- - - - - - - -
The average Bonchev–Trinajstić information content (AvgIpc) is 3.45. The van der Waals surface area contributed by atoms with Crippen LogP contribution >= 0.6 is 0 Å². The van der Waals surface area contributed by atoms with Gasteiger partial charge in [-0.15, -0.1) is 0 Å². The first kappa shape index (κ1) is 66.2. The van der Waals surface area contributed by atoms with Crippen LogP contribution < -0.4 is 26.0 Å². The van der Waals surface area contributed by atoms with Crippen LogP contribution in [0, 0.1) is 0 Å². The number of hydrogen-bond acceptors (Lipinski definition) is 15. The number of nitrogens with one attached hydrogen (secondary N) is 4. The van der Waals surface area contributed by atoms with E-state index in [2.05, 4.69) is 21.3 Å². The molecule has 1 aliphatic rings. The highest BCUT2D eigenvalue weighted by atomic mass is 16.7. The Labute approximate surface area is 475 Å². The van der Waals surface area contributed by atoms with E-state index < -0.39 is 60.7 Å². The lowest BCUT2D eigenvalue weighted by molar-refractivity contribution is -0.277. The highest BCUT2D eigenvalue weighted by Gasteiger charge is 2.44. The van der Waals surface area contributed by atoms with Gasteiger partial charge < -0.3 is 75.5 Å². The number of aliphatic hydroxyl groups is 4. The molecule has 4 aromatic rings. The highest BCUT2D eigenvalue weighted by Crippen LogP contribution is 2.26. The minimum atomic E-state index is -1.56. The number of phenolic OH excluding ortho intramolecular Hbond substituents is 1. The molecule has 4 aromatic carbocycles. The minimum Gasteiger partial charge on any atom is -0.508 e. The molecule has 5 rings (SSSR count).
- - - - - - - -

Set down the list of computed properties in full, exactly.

The average Bonchev–Trinajstić information content (AvgIpc) is 3.45. The van der Waals surface area contributed by atoms with Crippen LogP contribution >= 0.6 is 0 Å². The van der Waals surface area contributed by atoms with Gasteiger partial charge in [-0.15, -0.1) is 0 Å². The first kappa shape index (κ1) is 66.2. The van der Waals surface area contributed by atoms with Crippen LogP contribution < -0.4 is 26.0 Å². The van der Waals surface area contributed by atoms with Crippen LogP contribution in [0, 0.1) is 0 Å². The number of hydrogen-bond acceptors (Lipinski definition) is 15. The number of nitrogens with one attached hydrogen (secondary N) is 4. The van der Waals surface area contributed by atoms with E-state index in [2.05, 4.69) is 21.3 Å². The molecule has 1 aliphatic rings. The highest BCUT2D eigenvalue weighted by atomic mass is 16.7. The Labute approximate surface area is 475 Å². The van der Waals surface area contributed by atoms with E-state index < -0.39 is 60.7 Å². The lowest BCUT2D eigenvalue weighted by molar-refractivity contribution is -0.277. The highest BCUT2D eigenvalue weighted by Gasteiger charge is 2.44. The van der Waals surface area contributed by atoms with Gasteiger partial charge < -0.3 is 75.5 Å². The number of aliphatic hydroxyl groups is 4. The molecule has 4 aromatic rings. The highest BCUT2D eigenvalue weighted by Crippen LogP contribution is 2.26. The minimum atomic E-state index is -1.56. The number of phenolic OH excluding ortho intramolecular Hbond substituents is 1. The molecule has 4 aromatic carbocycles. The minimum Gasteiger partial charge on any atom is -0.508 e. The molecule has 5 rings (SSSR count).